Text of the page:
Empower parents with school choice. Millions of students across the country are trapped in low-quality, government-assigned public schools. School choice, however, offers parents the opportunity to choose schools for their children that offer better opportunities that meet their children’s needs. Last year, 23 private-school-choice programs in 15 states and the District of Columbia offered varying degrees of school choice options to 190,000 of the nation’s students. These programs not only provide better educational opportunities, but force schools to have greater accountability to students and their families through competition. In addition, 40 states and the District of Columbia permit charter schools, and 46 states have public-school-choice options.
In the case of public-school choice, a key component has been the availability of “backpack funding,” or allowing funding to follow a student to a public school of choice. Such mobile funding also offers great potential for the future of online education, such that students could be able to use either a portion of their educational funding for supplemental virtual education or all of their educational funding for full-time programs.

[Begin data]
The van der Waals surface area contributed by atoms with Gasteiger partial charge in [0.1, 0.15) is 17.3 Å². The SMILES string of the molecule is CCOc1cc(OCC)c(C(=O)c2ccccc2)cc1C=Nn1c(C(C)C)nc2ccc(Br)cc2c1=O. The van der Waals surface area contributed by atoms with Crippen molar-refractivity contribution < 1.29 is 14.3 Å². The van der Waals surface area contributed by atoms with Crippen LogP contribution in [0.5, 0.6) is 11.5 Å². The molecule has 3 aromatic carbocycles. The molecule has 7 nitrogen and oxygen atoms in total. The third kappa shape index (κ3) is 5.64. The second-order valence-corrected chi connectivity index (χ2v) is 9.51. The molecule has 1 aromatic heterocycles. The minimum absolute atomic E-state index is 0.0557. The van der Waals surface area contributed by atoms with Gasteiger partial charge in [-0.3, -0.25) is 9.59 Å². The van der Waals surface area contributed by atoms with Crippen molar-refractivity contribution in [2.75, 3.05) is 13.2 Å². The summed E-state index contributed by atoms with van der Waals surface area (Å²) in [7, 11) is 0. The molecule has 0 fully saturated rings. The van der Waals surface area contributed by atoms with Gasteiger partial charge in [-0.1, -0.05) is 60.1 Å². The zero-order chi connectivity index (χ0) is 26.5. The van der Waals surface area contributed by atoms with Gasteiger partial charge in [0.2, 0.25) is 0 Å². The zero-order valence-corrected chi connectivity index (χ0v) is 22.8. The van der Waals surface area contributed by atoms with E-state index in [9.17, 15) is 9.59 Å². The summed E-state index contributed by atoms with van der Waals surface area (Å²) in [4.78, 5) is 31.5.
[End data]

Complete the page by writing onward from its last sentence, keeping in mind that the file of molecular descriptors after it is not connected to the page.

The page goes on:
A Nation at Risk
A STEM-educated workforce is vital to the security and the prosperity of the U.S. as industry and government increasingly demand highly trained STEM professionals to compete in the global market, and look to science and technology to help stay one step ahead of national security threats.
The United States must not allow itself to continue to be outcompeted in science, technology, engineering, and mathematics. While the Administration’s Educate to Innovate initiative is intended to raise the U.S. “from the middle to the top of the pack in science and math,” this one-size-fits-all, federal approach fails to remedy the underlying problems of academic performance and does not plug the leaky pipeline in the American education system.
—Lindsey M. Burke is a Policy Analyst in the Domestic Policy Studies Department and Jena Baker McNeill is Policy Analyst for Homeland Security in the Douglas and Sarah Allison Center for Foreign Policy Studies, a division of the Kathryn and Shelby Cullom Davis Institute for International Studies, at The Heritage Foundation. The authors thank research assistant Jessica Zuckerman for her assistance.